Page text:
In a meta-analysis, the results of many similar experiments are analysed together in order to gain statistical power and shed more light on subtle phenomena. For example, if it’s a very small effect, some experiments won’t yield any results, perhaps causing us to question the experiments that do find an effect; by considering all these experiments together, we can better assess if we’re seeing Type I or Type II errors. Also, if you suspect the result may only come about due to sloppy methodology, you can see if there is a correlation between how ‘rigorous’ a study is and the size of any effect that it finds – if more rigorous studies come up with smaller effects, that’s quite suggestive.

Years ago I read about a meta-analysis of research into psychic abilities, and the results were not clear-cut one way or the other, despite taking a comprehensive overview of the relevant studies. I thought that was very interesting, because it suggested that either psychic abilities were real, or the scientific method wasn’t as infalliable as I had thought (or both).

Many more studies have been performed since, and this problem does not seem to go away. A strong clue seems to be the experimenter’s bias effect: a researcher who believes that an experiment will yield a certain outcome is more likely to end up getting that outcome, even if they are not intentionally manipulating the experiment to that end.

Of course, experimenter’s bias is quite a tricky and small effect to prove, so what you need to do is a meta-analysis across the various studies into it. But when different people conduct this meta-analysis, they reach different conclusions: some find the experimenter’s bias effect exists, and some find it doesn’t!

If you’ve been following closely to this point, you can guess the logical next step: we need a meta-meta-analysis of the experimenter’s bias meta-analyses, to see if meta-experimenters that believe the experimenter’s bias effect exists were more likely to find exactly that result in their meta-analysis! Brilliantly, and also alarmingly, this meta-meta-analysis was conducted and concluded that, yes, that’s exactly what happens: there is indeed a meta-experimenter’s bias effect. So the question now is… does the experimenter’s bias effect actually exist?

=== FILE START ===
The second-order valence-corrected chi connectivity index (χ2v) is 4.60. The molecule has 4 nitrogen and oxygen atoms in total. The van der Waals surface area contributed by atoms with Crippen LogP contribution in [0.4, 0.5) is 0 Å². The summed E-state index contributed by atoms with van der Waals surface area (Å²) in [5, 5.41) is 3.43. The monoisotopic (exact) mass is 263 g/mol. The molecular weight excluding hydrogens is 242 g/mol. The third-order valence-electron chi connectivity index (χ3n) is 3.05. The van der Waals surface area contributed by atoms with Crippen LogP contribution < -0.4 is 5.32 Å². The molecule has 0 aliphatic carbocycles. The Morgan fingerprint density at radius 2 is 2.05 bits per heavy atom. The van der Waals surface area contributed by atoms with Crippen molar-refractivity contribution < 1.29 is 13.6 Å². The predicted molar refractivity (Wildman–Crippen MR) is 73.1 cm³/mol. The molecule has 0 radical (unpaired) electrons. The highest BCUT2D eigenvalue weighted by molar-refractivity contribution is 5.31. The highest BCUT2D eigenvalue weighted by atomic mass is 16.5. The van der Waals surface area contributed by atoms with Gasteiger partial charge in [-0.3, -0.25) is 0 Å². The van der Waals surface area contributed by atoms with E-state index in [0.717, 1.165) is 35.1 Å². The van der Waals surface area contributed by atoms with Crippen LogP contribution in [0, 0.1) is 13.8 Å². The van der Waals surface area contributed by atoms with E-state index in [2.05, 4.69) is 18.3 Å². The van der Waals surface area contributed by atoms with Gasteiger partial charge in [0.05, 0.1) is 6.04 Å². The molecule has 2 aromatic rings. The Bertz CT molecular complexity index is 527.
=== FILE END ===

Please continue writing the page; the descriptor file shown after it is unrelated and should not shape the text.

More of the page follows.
I found all this out from a brilliant essay by Scott Alexander, which includes all the juicy references and finishes with an amusingly modified Star Wars quote, so is pretty much perfect.

Puzzle – Sequel Naming
For some media, major new updates are numbered: movies (Iron Man 3), TV series (Game of Thrones Season 4), video games (Call of Duty 4) are obvious, but it’s also dominant in operating systems (Windows 8), Consoles/phones (Playstation 4, Samsung Galaxy S4) and even classical music (Bach’s Cantata No. 140),

Other things don’t seem to work that way, notably books (A Clash of Kings, rather than A Game of Thrones 2) and albums (Björk – Post, rather than Debut 2), but also theatrical productions (admittedly much rarer, but it’s Love Never Dies, rather than Phantom of the Opera 2)

(Of course, sometimes people mix their strategies with hilarious results: Call of Duty 4: Modern Warfare 2, BT Infinity 2, Xbox “One”)

The contrast is most stark in TV series versus books. So the question is this: why do we have Game of Thrones Season 2 on TV, but A Clash of Kings in book form?

Tim Mannveille tweets as @metatim, and previously worried about old things disappearing from the internet 


Things 129: Kids Special (Strange Hill High, Octonauts, The Phoenix)

People tend to assume children’s entertainment isn’t as good as it was when they were young, probably due to a three-pronged attack of rose-tinted nostalgia, the best shows being renewed (Sesame Street) or repeated (Bagpuss) so giving each new generation a sense of ownership over them, and poor curation for adults out of the current crop.

Recognising that this is a highly subjective enterprise, I’m going to pick out a few good examples of current kids fare in attempt to at least fix the latter. There’s even a kid-entertainment-based puzzle at the end.

TV Series with Puppets: Strange Hill High
I occasionally take a look at current children’s TV to see what sort of animation techniques are being used, and Strange Hill High caught my attention through its fascinating combination of designer-vinyl-toy-style puppets combined with CG mouth animation.

The premise is entirely encoded in the name so I won’t bother to elaborate on that. Most importantly, it actually makes me laugh a few times per episode, which can’t be said of many other TV series. To be fair, 90% of it is fairly standard kids ‘comedy’, but it’s sufficiently fast paced that I don’t mind sitting through that to get to the other 10%.

If you seek reassurance from known quantities, it also features the voice of Richard Ayoade (The IT Crowd), and the head of the writing team is Josh Weinstein (The Simpsons).

It’s on iPlayer right now (I recommend starting with 99 cool things to do with a time machine), and you can start to get a bit of a flavour (though not really enough) from the opening few minutes:

Picture Books: Octonauts